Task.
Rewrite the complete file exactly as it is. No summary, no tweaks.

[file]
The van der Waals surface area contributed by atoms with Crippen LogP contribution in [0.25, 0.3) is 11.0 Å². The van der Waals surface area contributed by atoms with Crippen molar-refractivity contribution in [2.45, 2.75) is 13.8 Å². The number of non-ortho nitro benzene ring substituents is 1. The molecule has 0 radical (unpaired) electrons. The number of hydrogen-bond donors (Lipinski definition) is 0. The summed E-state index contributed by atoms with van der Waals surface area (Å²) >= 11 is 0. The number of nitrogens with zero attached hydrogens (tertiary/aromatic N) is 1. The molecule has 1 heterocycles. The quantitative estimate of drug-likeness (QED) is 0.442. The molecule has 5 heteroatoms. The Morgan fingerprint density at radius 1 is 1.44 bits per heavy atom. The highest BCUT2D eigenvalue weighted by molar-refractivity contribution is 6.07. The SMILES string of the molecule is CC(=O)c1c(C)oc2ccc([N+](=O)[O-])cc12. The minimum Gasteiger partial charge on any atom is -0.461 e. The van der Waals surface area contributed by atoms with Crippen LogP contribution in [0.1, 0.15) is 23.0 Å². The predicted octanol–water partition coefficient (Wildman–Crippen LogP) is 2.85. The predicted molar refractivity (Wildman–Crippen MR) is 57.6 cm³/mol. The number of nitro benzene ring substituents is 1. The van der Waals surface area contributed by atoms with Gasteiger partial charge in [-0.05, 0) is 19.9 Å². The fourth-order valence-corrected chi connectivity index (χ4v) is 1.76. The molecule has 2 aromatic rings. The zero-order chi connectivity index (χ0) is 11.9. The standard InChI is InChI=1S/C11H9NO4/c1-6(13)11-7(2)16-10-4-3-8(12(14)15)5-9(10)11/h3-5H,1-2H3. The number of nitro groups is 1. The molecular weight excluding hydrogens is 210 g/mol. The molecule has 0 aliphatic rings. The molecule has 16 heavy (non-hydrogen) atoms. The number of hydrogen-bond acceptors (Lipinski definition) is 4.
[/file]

The van der Waals surface area contributed by atoms with Crippen LogP contribution in [0.25, 0.3) is 11.0 Å². The van der Waals surface area contributed by atoms with Crippen molar-refractivity contribution in [2.45, 2.75) is 13.8 Å². The number of non-ortho nitro benzene ring substituents is 1. The molecule has 0 radical (unpaired) electrons. The number of hydrogen-bond donors (Lipinski definition) is 0. The summed E-state index contributed by atoms with van der Waals surface area (Å²) >= 11 is 0. The number of nitrogens with zero attached hydrogens (tertiary/aromatic N) is 1. The molecule has 1 heterocycles. The quantitative estimate of drug-likeness (QED) is 0.442. The molecule has 5 heteroatoms. The Morgan fingerprint density at radius 1 is 1.44 bits per heavy atom. The highest BCUT2D eigenvalue weighted by molar-refractivity contribution is 6.07. The SMILES string of the molecule is CC(=O)c1c(C)oc2ccc([N+](=O)[O-])cc12. The minimum Gasteiger partial charge on any atom is -0.461 e. The van der Waals surface area contributed by atoms with Crippen LogP contribution in [0.1, 0.15) is 23.0 Å². The predicted octanol–water partition coefficient (Wildman–Crippen LogP) is 2.85. The predicted molar refractivity (Wildman–Crippen MR) is 57.6 cm³/mol. The number of nitro benzene ring substituents is 1. The van der Waals surface area contributed by atoms with Gasteiger partial charge in [-0.05, 0) is 19.9 Å². The fourth-order valence-corrected chi connectivity index (χ4v) is 1.76. The molecule has 2 aromatic rings. The zero-order chi connectivity index (χ0) is 11.9. The standard InChI is InChI=1S/C11H9NO4/c1-6(13)11-7(2)16-10-4-3-8(12(14)15)5-9(10)11/h3-5H,1-2H3. The number of nitro groups is 1. The molecular weight excluding hydrogens is 210 g/mol. The molecule has 0 aliphatic rings. The molecule has 16 heavy (non-hydrogen) atoms. The number of hydrogen-bond acceptors (Lipinski definition) is 4.